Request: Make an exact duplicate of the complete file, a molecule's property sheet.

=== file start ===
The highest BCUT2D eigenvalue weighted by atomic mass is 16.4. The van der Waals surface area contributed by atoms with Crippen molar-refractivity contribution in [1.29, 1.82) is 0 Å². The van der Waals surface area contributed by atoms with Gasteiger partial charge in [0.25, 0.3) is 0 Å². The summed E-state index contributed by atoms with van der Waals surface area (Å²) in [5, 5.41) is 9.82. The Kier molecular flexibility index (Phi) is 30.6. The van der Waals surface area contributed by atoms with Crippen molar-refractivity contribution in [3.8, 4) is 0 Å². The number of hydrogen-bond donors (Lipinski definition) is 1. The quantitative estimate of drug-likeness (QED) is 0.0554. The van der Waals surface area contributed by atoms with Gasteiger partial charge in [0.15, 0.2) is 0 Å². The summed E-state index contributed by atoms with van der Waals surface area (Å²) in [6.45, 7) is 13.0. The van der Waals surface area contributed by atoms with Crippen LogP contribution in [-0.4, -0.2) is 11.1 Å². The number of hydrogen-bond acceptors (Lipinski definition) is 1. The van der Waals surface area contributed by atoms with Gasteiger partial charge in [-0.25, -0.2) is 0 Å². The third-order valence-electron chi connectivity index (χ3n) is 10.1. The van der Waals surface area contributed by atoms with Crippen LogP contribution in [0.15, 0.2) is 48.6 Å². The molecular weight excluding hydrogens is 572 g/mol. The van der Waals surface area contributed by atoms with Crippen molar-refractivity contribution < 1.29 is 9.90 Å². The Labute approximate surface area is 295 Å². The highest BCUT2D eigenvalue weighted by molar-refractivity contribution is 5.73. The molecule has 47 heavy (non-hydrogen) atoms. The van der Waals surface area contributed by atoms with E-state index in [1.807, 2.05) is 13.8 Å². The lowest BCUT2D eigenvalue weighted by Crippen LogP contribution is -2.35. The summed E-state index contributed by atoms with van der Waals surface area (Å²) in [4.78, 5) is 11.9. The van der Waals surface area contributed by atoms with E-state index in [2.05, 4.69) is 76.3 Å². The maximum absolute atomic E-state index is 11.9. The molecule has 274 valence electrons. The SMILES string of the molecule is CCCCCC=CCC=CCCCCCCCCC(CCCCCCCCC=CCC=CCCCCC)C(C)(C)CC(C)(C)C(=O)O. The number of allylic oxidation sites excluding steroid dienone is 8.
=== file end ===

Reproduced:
The highest BCUT2D eigenvalue weighted by atomic mass is 16.4. The van der Waals surface area contributed by atoms with Crippen molar-refractivity contribution in [1.29, 1.82) is 0 Å². The van der Waals surface area contributed by atoms with Gasteiger partial charge in [0.25, 0.3) is 0 Å². The summed E-state index contributed by atoms with van der Waals surface area (Å²) in [5, 5.41) is 9.82. The Kier molecular flexibility index (Phi) is 30.6. The van der Waals surface area contributed by atoms with Crippen molar-refractivity contribution in [3.8, 4) is 0 Å². The number of hydrogen-bond donors (Lipinski definition) is 1. The quantitative estimate of drug-likeness (QED) is 0.0554. The van der Waals surface area contributed by atoms with Gasteiger partial charge in [0.15, 0.2) is 0 Å². The summed E-state index contributed by atoms with van der Waals surface area (Å²) in [6.45, 7) is 13.0. The van der Waals surface area contributed by atoms with Crippen LogP contribution in [-0.4, -0.2) is 11.1 Å². The number of hydrogen-bond acceptors (Lipinski definition) is 1. The van der Waals surface area contributed by atoms with Gasteiger partial charge in [-0.25, -0.2) is 0 Å². The third-order valence-electron chi connectivity index (χ3n) is 10.1. The van der Waals surface area contributed by atoms with Crippen LogP contribution in [0.15, 0.2) is 48.6 Å². The molecular weight excluding hydrogens is 572 g/mol. The van der Waals surface area contributed by atoms with Crippen molar-refractivity contribution < 1.29 is 9.90 Å². The Labute approximate surface area is 295 Å². The highest BCUT2D eigenvalue weighted by molar-refractivity contribution is 5.73. The molecule has 47 heavy (non-hydrogen) atoms. The van der Waals surface area contributed by atoms with E-state index in [1.807, 2.05) is 13.8 Å². The lowest BCUT2D eigenvalue weighted by Crippen LogP contribution is -2.35. The summed E-state index contributed by atoms with van der Waals surface area (Å²) in [4.78, 5) is 11.9. The van der Waals surface area contributed by atoms with E-state index in [2.05, 4.69) is 76.3 Å². The maximum absolute atomic E-state index is 11.9. The molecule has 274 valence electrons. The SMILES string of the molecule is CCCCCC=CCC=CCCCCCCCCC(CCCCCCCCC=CCC=CCCCCC)C(C)(C)CC(C)(C)C(=O)O. The number of allylic oxidation sites excluding steroid dienone is 8.